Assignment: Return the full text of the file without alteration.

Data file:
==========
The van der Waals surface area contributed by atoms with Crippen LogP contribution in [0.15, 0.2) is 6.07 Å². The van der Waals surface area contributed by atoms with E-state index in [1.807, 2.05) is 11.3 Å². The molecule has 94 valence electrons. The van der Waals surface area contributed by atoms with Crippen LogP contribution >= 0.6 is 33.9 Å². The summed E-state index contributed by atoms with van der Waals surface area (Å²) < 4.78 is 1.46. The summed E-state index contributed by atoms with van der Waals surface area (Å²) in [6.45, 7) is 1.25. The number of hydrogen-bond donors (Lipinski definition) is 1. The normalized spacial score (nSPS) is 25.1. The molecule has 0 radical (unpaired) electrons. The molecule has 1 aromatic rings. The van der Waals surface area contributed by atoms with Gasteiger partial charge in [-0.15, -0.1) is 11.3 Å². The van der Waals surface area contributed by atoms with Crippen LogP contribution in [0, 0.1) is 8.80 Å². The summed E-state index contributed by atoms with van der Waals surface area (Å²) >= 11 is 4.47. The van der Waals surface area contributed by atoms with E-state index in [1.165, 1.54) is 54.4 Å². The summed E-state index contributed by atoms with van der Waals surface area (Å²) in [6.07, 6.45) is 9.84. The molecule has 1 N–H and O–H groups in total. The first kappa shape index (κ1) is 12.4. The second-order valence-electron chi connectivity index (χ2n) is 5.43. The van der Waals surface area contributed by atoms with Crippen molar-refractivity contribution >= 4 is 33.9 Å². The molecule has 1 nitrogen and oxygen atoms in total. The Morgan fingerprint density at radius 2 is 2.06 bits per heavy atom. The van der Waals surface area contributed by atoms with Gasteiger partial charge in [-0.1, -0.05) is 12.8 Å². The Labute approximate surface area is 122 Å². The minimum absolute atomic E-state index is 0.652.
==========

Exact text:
The van der Waals surface area contributed by atoms with Crippen LogP contribution in [0.15, 0.2) is 6.07 Å². The van der Waals surface area contributed by atoms with E-state index in [1.807, 2.05) is 11.3 Å². The molecule has 94 valence electrons. The van der Waals surface area contributed by atoms with Crippen LogP contribution >= 0.6 is 33.9 Å². The summed E-state index contributed by atoms with van der Waals surface area (Å²) < 4.78 is 1.46. The summed E-state index contributed by atoms with van der Waals surface area (Å²) in [6.45, 7) is 1.25. The number of hydrogen-bond donors (Lipinski definition) is 1. The normalized spacial score (nSPS) is 25.1. The molecule has 0 radical (unpaired) electrons. The molecule has 1 aromatic rings. The van der Waals surface area contributed by atoms with Gasteiger partial charge in [-0.15, -0.1) is 11.3 Å². The van der Waals surface area contributed by atoms with Crippen LogP contribution in [0, 0.1) is 8.80 Å². The summed E-state index contributed by atoms with van der Waals surface area (Å²) >= 11 is 4.47. The van der Waals surface area contributed by atoms with E-state index in [1.165, 1.54) is 54.4 Å². The summed E-state index contributed by atoms with van der Waals surface area (Å²) in [6.07, 6.45) is 9.84. The molecule has 1 N–H and O–H groups in total. The first kappa shape index (κ1) is 12.4. The second-order valence-electron chi connectivity index (χ2n) is 5.43. The van der Waals surface area contributed by atoms with Crippen molar-refractivity contribution >= 4 is 33.9 Å². The molecule has 1 nitrogen and oxygen atoms in total. The Morgan fingerprint density at radius 2 is 2.06 bits per heavy atom. The van der Waals surface area contributed by atoms with Gasteiger partial charge in [-0.1, -0.05) is 12.8 Å². The Labute approximate surface area is 122 Å². The minimum absolute atomic E-state index is 0.652.